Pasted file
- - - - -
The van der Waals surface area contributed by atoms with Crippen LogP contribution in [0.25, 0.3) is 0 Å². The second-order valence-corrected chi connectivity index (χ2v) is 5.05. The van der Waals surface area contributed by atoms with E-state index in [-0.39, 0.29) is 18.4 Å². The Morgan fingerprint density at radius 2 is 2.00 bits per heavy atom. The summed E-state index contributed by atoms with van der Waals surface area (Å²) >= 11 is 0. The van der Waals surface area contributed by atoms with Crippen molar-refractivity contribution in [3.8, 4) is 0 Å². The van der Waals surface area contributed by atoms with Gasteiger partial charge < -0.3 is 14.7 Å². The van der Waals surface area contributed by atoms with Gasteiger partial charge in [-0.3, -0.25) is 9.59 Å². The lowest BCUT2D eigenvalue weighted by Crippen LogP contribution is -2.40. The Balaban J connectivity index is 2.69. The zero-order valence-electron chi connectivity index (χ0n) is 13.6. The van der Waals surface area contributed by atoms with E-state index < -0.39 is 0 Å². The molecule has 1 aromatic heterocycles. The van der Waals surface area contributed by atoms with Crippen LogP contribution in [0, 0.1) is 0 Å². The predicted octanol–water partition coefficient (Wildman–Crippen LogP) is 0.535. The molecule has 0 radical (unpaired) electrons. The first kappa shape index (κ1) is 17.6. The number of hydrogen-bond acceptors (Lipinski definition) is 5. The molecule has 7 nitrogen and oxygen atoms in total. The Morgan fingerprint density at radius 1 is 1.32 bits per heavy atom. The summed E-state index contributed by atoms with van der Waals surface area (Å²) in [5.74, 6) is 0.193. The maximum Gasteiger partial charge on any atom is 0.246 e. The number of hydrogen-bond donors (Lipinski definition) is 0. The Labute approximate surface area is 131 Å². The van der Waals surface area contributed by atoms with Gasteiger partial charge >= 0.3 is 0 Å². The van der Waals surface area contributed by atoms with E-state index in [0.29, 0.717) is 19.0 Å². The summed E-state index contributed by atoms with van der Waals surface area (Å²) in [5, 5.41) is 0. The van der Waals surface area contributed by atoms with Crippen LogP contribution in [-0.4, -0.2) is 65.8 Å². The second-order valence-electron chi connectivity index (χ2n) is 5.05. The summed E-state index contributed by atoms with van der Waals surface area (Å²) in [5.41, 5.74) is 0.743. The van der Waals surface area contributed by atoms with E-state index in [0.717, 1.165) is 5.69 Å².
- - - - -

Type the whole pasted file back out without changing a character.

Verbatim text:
The van der Waals surface area contributed by atoms with Crippen LogP contribution in [0.25, 0.3) is 0 Å². The second-order valence-corrected chi connectivity index (χ2v) is 5.05. The van der Waals surface area contributed by atoms with E-state index in [-0.39, 0.29) is 18.4 Å². The Morgan fingerprint density at radius 2 is 2.00 bits per heavy atom. The summed E-state index contributed by atoms with van der Waals surface area (Å²) >= 11 is 0. The van der Waals surface area contributed by atoms with Crippen molar-refractivity contribution in [3.8, 4) is 0 Å². The van der Waals surface area contributed by atoms with Gasteiger partial charge < -0.3 is 14.7 Å². The van der Waals surface area contributed by atoms with Gasteiger partial charge in [-0.3, -0.25) is 9.59 Å². The lowest BCUT2D eigenvalue weighted by Crippen LogP contribution is -2.40. The Balaban J connectivity index is 2.69. The zero-order valence-electron chi connectivity index (χ0n) is 13.6. The van der Waals surface area contributed by atoms with E-state index < -0.39 is 0 Å². The molecule has 1 aromatic heterocycles. The van der Waals surface area contributed by atoms with Crippen LogP contribution in [0, 0.1) is 0 Å². The predicted octanol–water partition coefficient (Wildman–Crippen LogP) is 0.535. The molecule has 0 radical (unpaired) electrons. The first kappa shape index (κ1) is 17.6. The number of hydrogen-bond acceptors (Lipinski definition) is 5. The molecule has 7 nitrogen and oxygen atoms in total. The Morgan fingerprint density at radius 1 is 1.32 bits per heavy atom. The summed E-state index contributed by atoms with van der Waals surface area (Å²) in [5.74, 6) is 0.193. The maximum Gasteiger partial charge on any atom is 0.246 e. The number of hydrogen-bond donors (Lipinski definition) is 0. The Labute approximate surface area is 131 Å². The van der Waals surface area contributed by atoms with Gasteiger partial charge >= 0.3 is 0 Å². The van der Waals surface area contributed by atoms with E-state index in [0.29, 0.717) is 19.0 Å². The summed E-state index contributed by atoms with van der Waals surface area (Å²) in [5, 5.41) is 0. The van der Waals surface area contributed by atoms with Crippen LogP contribution in [-0.4, -0.2) is 65.8 Å². The second-order valence-electron chi connectivity index (χ2n) is 5.05. The summed E-state index contributed by atoms with van der Waals surface area (Å²) in [5.41, 5.74) is 0.743. The van der Waals surface area contributed by atoms with E-state index in [0.717, 1.165) is 5.69 Å².